So it’s been 10 years since the Broad Based Black Economic Empowerment Act was gazetted into an all encompassing law. Suffice to say, the outcomes of the legislation have roused many an opinion from every Man and his dog. Some of this opining has been well within reason and has contributed much to the ongoing debate about empowerment in South Africa. Yet much of it has been mired in political rhetoric, at times, with zero economic rationale.
Gone are the days, or are they?, when most people thought of BEE as the preserve of a few political elite who donned button-collar striped shirts with sharp-pointy shoes and drove in German sedans. The days when the mere mention of BEE would have you ostracised and likened to a wannabe bourgeoisie. Nowadays, even the layman understands that BEE is but a mere policy of Government aimed at redressing the economically entrenched imbalances of our shameful past.
So what has BEE achieved in 10 years? Have we made significant progress and taken bold strides towards that nirvana of economic emancipation for the majority of the previously disenfranchised? OR perhaps, have we perverted the very concept of empowerment and merely redistributed the economic cake to a few ‘connected’ individuals? Have our political forebears and custodians of policy sold out on the ideologies enshrined in the freedom charter, all in the name of BEE?
That BEE has conferred economic benefits to black people goes without saying. Billions of Rands have been accumulated by the savvy oligarchs, the politburo and a few lucky buggers! The first phase of BEE [ala 1994 – 2004] was characterised by an almost free for all seizure of opportunities. White owned companies literally “gave-away” equity to the black who’s-who that occupied the upper-echelons of the ruling party. It was a banquet of untold proportion that to this day remains the envy of all the uninvited onlookers.
Worryingly, apart from a handful of the new beneficiaries of South Africa’s very own gilded-age, BEE doesn’t seem to have even remotely changed the lives of many? Yes the middle class have doubled from roughly 2 million in the 1990s to roughly 4 million now. Yes there are more people with access to lever-flush toilets, running water, electricity, access to the internet and all these wonderful things that have scant correlation to BEE.
Indeed, the ascent of the South African middle class can be said to be a once-off (at-least for a while) phenomenon caused by economic development in general and not BEE in particular. Think about it; empowerment is a subset of development, without economic development there can be no economic empowerment. At best, there can be economic redistribution but certainly no national wealth creation. One of the reasons for this extraordinary growth is that economic growth, driven entirely by exogenous factors, averaged 5% from 2003 to 2007.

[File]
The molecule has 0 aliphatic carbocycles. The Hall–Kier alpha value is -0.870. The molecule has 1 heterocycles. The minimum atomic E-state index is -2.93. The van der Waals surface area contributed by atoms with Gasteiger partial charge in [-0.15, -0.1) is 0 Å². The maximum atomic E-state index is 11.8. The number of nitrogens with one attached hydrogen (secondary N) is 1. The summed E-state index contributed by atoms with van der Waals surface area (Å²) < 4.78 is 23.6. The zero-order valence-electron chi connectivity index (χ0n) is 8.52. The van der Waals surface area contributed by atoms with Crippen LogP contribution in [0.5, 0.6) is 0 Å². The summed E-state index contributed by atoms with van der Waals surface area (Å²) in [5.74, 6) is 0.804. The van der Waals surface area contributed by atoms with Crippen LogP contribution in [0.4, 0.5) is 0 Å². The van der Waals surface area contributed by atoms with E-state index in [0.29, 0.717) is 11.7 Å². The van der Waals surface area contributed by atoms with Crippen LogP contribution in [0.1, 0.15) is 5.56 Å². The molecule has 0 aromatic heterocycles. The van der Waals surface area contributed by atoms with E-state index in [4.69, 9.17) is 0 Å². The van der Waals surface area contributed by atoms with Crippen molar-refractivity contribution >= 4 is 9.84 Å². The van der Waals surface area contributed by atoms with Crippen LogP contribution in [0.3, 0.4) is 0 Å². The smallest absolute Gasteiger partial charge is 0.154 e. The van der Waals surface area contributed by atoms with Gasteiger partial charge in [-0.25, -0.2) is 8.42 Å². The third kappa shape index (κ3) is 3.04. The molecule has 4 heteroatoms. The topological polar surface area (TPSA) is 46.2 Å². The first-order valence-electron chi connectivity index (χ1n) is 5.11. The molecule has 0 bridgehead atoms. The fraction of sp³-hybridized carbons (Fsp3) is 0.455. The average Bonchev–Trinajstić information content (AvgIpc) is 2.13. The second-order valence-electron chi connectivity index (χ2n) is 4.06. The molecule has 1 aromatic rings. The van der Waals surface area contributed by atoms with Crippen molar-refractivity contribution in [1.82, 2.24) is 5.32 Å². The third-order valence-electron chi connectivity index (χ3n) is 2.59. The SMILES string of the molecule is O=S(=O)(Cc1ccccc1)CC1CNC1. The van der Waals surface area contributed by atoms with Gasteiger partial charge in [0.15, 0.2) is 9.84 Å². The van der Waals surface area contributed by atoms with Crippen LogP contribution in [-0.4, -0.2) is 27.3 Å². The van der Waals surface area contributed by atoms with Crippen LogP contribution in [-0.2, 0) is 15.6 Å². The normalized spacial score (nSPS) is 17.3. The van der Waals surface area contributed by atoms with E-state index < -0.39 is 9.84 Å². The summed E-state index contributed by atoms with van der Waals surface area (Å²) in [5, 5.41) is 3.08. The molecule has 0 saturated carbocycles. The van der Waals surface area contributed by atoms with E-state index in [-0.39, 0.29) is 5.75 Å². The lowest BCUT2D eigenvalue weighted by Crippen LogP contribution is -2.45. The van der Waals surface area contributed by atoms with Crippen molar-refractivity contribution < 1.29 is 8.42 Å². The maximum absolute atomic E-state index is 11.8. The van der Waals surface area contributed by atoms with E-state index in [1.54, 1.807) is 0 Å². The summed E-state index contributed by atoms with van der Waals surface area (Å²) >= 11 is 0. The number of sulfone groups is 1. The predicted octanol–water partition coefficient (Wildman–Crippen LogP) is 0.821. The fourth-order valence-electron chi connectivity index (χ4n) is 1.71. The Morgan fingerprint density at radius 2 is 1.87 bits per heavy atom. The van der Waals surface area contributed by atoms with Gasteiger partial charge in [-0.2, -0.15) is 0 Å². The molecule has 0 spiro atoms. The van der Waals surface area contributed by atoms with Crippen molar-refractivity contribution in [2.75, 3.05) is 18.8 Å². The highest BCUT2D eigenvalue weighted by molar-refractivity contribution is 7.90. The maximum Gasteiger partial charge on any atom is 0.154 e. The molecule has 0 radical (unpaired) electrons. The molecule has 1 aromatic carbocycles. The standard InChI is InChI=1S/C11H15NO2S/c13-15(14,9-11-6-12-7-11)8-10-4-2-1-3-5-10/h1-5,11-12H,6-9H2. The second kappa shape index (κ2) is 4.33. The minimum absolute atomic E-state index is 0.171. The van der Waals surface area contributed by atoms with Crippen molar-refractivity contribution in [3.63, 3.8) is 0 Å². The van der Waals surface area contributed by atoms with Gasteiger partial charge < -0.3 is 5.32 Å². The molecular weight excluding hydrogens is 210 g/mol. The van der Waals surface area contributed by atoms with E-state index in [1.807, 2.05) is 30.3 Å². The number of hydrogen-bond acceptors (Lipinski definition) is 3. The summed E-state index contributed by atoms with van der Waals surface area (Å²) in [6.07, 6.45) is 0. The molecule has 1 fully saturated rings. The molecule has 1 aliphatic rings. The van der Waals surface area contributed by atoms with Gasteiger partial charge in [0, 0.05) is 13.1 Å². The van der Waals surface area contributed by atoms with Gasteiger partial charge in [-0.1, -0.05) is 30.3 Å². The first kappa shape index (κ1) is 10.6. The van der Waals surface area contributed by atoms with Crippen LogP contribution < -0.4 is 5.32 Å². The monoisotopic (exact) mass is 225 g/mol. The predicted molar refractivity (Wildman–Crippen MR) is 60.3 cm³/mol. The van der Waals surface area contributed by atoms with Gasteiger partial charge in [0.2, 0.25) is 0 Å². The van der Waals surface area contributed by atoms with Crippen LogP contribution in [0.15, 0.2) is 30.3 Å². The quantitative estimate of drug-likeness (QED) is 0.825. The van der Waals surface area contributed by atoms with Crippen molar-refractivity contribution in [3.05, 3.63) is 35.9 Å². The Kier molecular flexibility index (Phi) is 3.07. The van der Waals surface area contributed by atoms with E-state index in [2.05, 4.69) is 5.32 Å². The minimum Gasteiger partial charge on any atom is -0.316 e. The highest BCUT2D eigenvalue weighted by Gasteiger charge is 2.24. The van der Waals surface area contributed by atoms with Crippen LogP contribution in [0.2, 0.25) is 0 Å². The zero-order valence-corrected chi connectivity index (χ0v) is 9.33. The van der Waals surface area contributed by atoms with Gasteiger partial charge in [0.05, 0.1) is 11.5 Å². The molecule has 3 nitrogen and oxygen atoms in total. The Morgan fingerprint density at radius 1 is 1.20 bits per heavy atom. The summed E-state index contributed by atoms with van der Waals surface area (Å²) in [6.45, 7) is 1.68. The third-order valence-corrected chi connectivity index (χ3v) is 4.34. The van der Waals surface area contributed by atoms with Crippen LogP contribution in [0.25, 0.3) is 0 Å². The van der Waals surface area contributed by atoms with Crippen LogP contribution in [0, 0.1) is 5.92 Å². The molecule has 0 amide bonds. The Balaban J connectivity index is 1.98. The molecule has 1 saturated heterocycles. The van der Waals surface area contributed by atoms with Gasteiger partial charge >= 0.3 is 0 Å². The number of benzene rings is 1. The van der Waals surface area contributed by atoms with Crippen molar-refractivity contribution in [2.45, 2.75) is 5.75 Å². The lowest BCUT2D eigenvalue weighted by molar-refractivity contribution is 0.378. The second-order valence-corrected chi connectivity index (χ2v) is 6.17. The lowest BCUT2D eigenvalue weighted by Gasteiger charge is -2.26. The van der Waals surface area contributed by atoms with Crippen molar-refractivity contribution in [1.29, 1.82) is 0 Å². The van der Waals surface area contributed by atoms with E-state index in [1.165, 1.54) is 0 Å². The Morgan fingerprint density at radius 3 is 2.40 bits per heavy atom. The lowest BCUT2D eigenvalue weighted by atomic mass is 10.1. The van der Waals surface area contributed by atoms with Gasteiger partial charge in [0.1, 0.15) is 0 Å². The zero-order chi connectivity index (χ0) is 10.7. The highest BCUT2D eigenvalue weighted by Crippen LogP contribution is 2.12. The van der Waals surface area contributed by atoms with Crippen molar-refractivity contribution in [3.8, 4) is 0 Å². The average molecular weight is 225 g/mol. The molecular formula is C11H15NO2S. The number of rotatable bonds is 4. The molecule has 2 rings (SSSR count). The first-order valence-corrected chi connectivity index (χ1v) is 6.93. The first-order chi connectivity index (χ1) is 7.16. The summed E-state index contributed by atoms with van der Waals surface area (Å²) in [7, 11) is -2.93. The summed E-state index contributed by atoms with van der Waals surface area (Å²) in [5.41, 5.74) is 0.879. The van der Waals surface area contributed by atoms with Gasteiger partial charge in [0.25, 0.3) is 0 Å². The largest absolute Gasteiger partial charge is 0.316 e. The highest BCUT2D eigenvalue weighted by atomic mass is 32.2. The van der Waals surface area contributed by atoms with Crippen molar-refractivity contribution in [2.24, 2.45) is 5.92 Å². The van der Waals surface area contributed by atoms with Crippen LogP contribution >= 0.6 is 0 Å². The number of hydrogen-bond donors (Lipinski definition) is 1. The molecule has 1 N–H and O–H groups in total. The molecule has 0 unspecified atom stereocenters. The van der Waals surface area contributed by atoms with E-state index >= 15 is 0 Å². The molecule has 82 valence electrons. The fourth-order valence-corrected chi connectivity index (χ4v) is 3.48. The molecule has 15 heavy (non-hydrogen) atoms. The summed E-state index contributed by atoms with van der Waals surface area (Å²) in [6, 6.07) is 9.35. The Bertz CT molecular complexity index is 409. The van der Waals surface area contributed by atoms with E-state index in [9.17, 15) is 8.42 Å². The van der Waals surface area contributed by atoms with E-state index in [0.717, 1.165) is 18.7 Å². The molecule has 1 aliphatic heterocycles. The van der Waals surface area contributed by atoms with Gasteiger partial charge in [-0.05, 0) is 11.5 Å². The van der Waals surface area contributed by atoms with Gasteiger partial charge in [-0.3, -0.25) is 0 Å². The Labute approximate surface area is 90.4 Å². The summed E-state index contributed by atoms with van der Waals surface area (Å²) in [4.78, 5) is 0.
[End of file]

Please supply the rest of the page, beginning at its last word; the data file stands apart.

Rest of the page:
This could explain why the swell of the middle class peaked in 2007; since then, growth of the middle class has just about stagnated. We all know the economy has gone to the dogs since then. The BEE banquet has turned into famine with big deals virtually unheard of these days. Smaller deals abound but fail to attract the newly rich and difficult to finance for the wannabe rich. Nowadays being involved in BEE deals means; complex tax efficient structures of vendor financing with decades long return horizons and dividend based debt amortisation schemes. In English, lots of debt, that may never be paid off!
One may infer from the aforesaid that BEE has been one puddle of mud that got the nation talking, often at each other, but has not added value. Narrow-based unemployment remains at a decade’s high of 25%, many South Africans are still poor and conditions of employment have still not improved (take a peep at the number of productive days lost to strikes). The middle class are under the tax whip, the Government’s share of the economy is nearing 35% and the social welfare check is at an astounding R150 billion. That said, one shouldn’t blame BEE for this country’s woes, the point made is that BEE has not contributed much to the solution.
Even so, the DTI kicked off, in earnest, the third phase of BEE on 11 October 2013 when they published and Gazetted the infamous 2013 BB-BEE Codes of Good Practice. These new codes have reduced the compliance burden for small businesses, introduced new requirements to improve the efficacy of BEE and sort to minimise loopholes and easy pickings for big businesses. If you ignore the sometimes conflicting sections, errors, misguided assumptions and interpretative problems, the new codes are an improvement to the old ones.
Magnified into view, BEE doesn’t seem to be much more than a policy tool to give effect to Government’s other laws, such as the Employment Equity Act, Skills Development Act, PPPFA, and etcetera. The only new thing with BEE is the concept of black ownership and local content, but only marginally so. It may have been easier to take a leaf from Brazil, India China or even Zimbabwe (BICZ nations) by enacting an Indigenisation Law requiring companies to be at-least 50% black owned to trade in South Africa.
The Government’s objectives with BEE must be lauded, after-all, the goal of empowering more black people in an economy from which they were precluded from meaningfully participating, is a noble one. The question to be asked is whether BEE is the correct tool, no use in having cricket bats in a tennis match. If the preceding 10 years is anything to go by, then we are beating the same path to nowhere. All in the name of BEE!